But he was trying.
“Your brother said he’s planning to stop at Rush Valley on the way back,” Mustang said, voice tightly controlled in a way that meant he was fishing for information and not too worried about being caught at it. Al hummed an affirmative. He didn’t enjoy needling the colonel in quite the same way Ed did, but he did indulge from time to time.
“Why is your brother stopping at Rush Valley? I thought he had a mechanic already.”
“Oh, he does. But his automail needs regular maintenance between tune-ups, and that means supplies, and everyone knows Rush Valley has the best on the market. They have to keep the prices down, too, or else every workshop in the whole place would go out of business. Besides, he’ll probably pick up a couple of gifts for Winry and Pinako while he’s there.” They had never had a problem paying for Ed’s automail, and Ed was always happy to let the Rockbells test new ideas on him; despite that, they knew that Ed had always been given a substantial discount. They hated feeling like they were in anyone’s debt, so they’d starting picking up presents whenever they went travelling to the outer edges of Amestris. To start with, it had been purely practical – samples of a new titanium alloy from Aerugo for Pinako, rare Cretan medical texts for Sara and Yuri. But after several years, they had just started… sending things they liked.
After Ishval, for years, Al found himself turning to Ed each time he found a new medical journal, mouth already forming around a question before he remembered.
Do you think they’ll like this one?
He would have felt worse, if he hadn’t caught Ed doing the same thing – if they hadn’t locked eyes over antique surgical tools with identical mischievous smiles that slid from their faces like water as it hit them all over again. That Sara wouldn’t laugh as they presented her with ebony-handled saws, insisting with all the wide-eyed innocence they could muster that it was the very latest in medical equipment, that there was nothing this sophisticated when they were young. That Yuri wouldn’t spend hours with them on the floor of the study, ink smudged up to his wrists as he scrawled out their translations of texts they’d happily taken off the hands of people that never put in the effort to read them.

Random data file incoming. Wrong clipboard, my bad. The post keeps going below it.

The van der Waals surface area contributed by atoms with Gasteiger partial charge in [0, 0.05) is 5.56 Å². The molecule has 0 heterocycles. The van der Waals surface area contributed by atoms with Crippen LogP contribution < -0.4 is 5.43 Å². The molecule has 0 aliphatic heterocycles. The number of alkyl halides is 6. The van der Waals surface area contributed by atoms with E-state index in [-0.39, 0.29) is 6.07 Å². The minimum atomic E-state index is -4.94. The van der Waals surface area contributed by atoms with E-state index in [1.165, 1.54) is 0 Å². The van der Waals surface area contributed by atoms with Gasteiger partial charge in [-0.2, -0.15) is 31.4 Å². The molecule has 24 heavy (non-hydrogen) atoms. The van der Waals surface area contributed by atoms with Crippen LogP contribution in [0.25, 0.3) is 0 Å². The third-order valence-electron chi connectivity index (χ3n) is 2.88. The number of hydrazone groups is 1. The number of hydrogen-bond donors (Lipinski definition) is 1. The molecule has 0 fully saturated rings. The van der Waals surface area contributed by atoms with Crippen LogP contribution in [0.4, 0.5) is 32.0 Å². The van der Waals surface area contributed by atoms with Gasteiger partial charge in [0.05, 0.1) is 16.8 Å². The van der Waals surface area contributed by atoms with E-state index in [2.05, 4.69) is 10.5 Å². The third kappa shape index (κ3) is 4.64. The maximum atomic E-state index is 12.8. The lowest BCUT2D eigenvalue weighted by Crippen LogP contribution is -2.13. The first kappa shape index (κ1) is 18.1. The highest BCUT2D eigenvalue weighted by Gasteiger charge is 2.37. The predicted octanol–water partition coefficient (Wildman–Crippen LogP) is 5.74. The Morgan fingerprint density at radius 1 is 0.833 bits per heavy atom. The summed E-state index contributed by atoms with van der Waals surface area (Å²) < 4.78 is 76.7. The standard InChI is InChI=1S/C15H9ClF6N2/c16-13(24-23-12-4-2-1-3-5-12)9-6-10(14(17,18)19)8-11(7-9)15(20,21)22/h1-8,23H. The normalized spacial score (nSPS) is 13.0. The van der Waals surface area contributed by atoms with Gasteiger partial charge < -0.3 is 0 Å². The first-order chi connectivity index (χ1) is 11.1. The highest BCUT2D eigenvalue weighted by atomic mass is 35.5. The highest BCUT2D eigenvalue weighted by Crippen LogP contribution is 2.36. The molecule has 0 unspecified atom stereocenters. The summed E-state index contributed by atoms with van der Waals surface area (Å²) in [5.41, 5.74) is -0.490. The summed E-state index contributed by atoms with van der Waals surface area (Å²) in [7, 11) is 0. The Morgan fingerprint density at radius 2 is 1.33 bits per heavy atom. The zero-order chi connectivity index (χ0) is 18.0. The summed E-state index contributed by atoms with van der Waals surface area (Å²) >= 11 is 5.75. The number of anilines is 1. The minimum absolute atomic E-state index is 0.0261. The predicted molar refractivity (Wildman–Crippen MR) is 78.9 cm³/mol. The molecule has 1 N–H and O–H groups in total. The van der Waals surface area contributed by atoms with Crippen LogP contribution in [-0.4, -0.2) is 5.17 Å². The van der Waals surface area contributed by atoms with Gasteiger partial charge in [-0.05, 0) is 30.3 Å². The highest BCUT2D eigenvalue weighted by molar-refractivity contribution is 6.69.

That Winry would grow up with none of it. With a house and a workshop too big for two; with parents that were never coming home because he just wasn’t fast enough. As always, Ed had tried to take responsibility for what had happened, but the truth was he’d been halfway across the city – Al had been on the next street.
He’d told himself that he could step outside for a minute; that the Ishvalans didn’t appreciate an alchemist in the same building, never mind the treatment room, even if all he did was purify water and sterilise equipment. He’d told himself that a minute or two of sun would do him good, away from the crying and the blood stains that he would have to lift from the floor soon before the flies got in. He’d been playing assistant for four days and nights without pause while the Rockbells took it in turns sleeping – he’d thought that time away would clear his mind. Yuri and Sara had agreed, had all but shoved him out of the door, and he hadn’t returned until he heard the screaming.
Ed had been the one to find him, hours later. He couldn’t remember anything from the time he’d careened back into the building to see Yuri and Sara on the ground, their souls already gone. It was, ironically, the closest he thought he’d ever come to being asleep.